Diabetes and Oral Health: A Two-way Street

Posted by Ratna Bajpai on Thu, Apr 20, 2017  
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Diabetes mellitus is a condition affecting millions of people worldwide. The Type 2 epidemic continues to grow with the concurrent rise of obesity and deteriorating lifestyle behaviors.


What remains a lesser known fact is that there exists a “two-way” relationship between diabetes and oral health, with one influencing the other.


How does diabetes affect the mouth?


Diabetes alters the immune response of the body to bacterial challenges. It also impairs the ability of the tissues to repair themselves, leading to a slow and often complicated healing of wounds. These mechanisms increase the vulnerability to oral infections.


A review of several clinical studies published in the Journal of Diabetes Research, 2016, revealed oral and dental health problems in 45-88% of Type 2 diabetes patients.


The most common oral changes seen in a diabetic mouth are inflamed gums which bleed on toothbrushing, frequent occurrence of abscesses, rapid bone destruction, and early tooth loss.


Dry mouth can develop in diabetics due to various reasons: excessive urination, salivary gland disorder, or the use of antihypertensive drugs.A reduced flow of saliva increases plaque levels, causing a growth of caries-producing bacteria and leading to dental decay. 


Diabetes also increases the risk of developing fungal infections and lichen planus.


A common complaint among diabetes patients is burning mouth syndrome, an oral manifestation of peripheral neuropathy. This condition can inhibit the ability to maintain a proper diet and glucose control.


Smokers with diabetes have a 20 times higher risk of oral infections than nonsmokers.


Noteworthy is that a well- controlled diabetic is at no greater risk of infection than is the nondiabetic.


How does the mouth affect diabetes?


The effects of oral diseases do not remain confined to the mouth. In April 2016, the American Association of Diabetes Educators   described the relationship between diabetes and oral health as “bi-directional.”They acknowledged a close association between diabetes and oral infections, with one exacerbating the other.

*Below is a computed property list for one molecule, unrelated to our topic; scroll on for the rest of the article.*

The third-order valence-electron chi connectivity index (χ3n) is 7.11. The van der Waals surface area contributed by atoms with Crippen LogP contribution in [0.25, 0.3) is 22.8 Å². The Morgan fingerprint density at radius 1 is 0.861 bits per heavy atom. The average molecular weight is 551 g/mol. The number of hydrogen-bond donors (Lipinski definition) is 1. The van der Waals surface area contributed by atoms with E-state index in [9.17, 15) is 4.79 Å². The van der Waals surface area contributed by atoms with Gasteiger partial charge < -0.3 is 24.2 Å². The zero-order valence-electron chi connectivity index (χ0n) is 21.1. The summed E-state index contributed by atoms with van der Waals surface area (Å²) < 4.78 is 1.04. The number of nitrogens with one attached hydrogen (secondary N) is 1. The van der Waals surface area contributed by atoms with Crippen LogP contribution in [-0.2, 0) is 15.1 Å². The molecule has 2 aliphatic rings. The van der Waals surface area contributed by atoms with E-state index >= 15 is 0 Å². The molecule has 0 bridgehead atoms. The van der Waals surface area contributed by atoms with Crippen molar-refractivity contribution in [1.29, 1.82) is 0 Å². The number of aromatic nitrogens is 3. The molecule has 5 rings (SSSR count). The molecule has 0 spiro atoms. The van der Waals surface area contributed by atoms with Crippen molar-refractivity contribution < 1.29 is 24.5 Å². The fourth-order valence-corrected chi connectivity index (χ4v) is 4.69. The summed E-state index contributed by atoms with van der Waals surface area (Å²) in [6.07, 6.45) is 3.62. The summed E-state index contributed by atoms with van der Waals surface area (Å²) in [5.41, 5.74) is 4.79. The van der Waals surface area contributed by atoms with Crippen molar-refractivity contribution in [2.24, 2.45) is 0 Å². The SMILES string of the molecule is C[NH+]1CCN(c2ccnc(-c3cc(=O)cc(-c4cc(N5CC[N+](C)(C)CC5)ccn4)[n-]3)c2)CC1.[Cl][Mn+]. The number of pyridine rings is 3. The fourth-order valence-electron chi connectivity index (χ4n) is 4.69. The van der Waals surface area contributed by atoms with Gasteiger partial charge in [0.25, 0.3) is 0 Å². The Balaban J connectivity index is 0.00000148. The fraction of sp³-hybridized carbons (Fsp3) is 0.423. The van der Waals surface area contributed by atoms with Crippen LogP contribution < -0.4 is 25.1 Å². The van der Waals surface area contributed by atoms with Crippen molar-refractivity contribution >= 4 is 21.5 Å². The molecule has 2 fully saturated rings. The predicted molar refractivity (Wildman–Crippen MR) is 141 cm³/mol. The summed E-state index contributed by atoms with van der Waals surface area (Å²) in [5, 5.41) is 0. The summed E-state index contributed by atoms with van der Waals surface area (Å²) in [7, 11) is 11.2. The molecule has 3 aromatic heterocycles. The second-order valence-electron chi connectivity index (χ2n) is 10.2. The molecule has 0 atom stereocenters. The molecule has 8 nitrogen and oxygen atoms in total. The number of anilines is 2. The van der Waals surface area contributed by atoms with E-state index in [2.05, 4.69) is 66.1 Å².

Diseased gums contain a reservoir of bacteria. The toxic products released by these pathogens enter the bloodstream and initiate a series of inflammatory events which reduce the body’s ability to utilize insulin. This state of “insulin resistance” causes an increase in blood sugar levels.


So, what’s the message?


It is not possible to treat diabetes without ensuring the oral and dental health of people with the disease.


A series of consensus reports published jointly in 2013, by the European Federation of Periodontology and the American Academy of Periodontology, have provided some oral health recommendations for diabetics


  • People with diabetes should undergo oral health screenings as a matter of routine.
  • Because of the high risk of gum disease, preventive measures coupled with frequent recall visits are necessary to ensure stabilization of gum health.
  • To avoid a dry mouth, one should stay hydrated, chew sugar-free gum and avoid alcoholic and carbonated beverages.
  • Nutrition plays a crucial role in the management of diabetes. To ensure maximal chewing efficiency, one should seek rehabilitation of decayed, damaged or missing teeth.
  • Smoking cessation is a pre-requisite to control diabetes as well as to maintain oral health.
  • Home oral care should include meticulous toothbrushing along with the use of alcohol-free antiplaque mouthwashes.
  • Individuals using appliances with artificial teeth should give careful attention to their hygiene and disinfection. They should also be aware of the necessity to periodically replace them.


Diabetes is a chronic condition and patients are required to manage their disease for decades. Achieving good glycemic control needs daily vigilance. Oral health problems interfere with the regulation of blood glucose levels. Good oral and dental health is crucial to managing diabetes effectively.


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